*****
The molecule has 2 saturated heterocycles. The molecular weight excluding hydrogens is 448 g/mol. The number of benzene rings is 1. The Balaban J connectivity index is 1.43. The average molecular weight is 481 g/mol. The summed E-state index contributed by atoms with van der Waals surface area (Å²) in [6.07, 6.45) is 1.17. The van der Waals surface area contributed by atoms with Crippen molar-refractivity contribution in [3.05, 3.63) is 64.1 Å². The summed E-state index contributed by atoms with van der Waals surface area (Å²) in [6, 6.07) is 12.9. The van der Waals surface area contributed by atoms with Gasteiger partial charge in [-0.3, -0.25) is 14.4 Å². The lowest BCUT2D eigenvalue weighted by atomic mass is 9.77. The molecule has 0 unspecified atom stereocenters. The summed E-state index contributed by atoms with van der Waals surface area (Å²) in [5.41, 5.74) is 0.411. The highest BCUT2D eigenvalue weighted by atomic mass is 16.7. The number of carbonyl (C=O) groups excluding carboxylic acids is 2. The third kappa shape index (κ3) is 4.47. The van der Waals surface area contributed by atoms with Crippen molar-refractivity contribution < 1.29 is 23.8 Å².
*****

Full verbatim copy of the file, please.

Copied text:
The molecule has 2 saturated heterocycles. The molecular weight excluding hydrogens is 448 g/mol. The number of benzene rings is 1. The Balaban J connectivity index is 1.43. The average molecular weight is 481 g/mol. The summed E-state index contributed by atoms with van der Waals surface area (Å²) in [6.07, 6.45) is 1.17. The van der Waals surface area contributed by atoms with Crippen molar-refractivity contribution in [3.05, 3.63) is 64.1 Å². The summed E-state index contributed by atoms with van der Waals surface area (Å²) in [6, 6.07) is 12.9. The van der Waals surface area contributed by atoms with Gasteiger partial charge in [-0.3, -0.25) is 14.4 Å². The lowest BCUT2D eigenvalue weighted by atomic mass is 9.77. The molecule has 0 unspecified atom stereocenters. The summed E-state index contributed by atoms with van der Waals surface area (Å²) in [5.41, 5.74) is 0.411. The highest BCUT2D eigenvalue weighted by atomic mass is 16.7. The number of carbonyl (C=O) groups excluding carboxylic acids is 2. The third kappa shape index (κ3) is 4.47. The van der Waals surface area contributed by atoms with Crippen molar-refractivity contribution < 1.29 is 23.8 Å².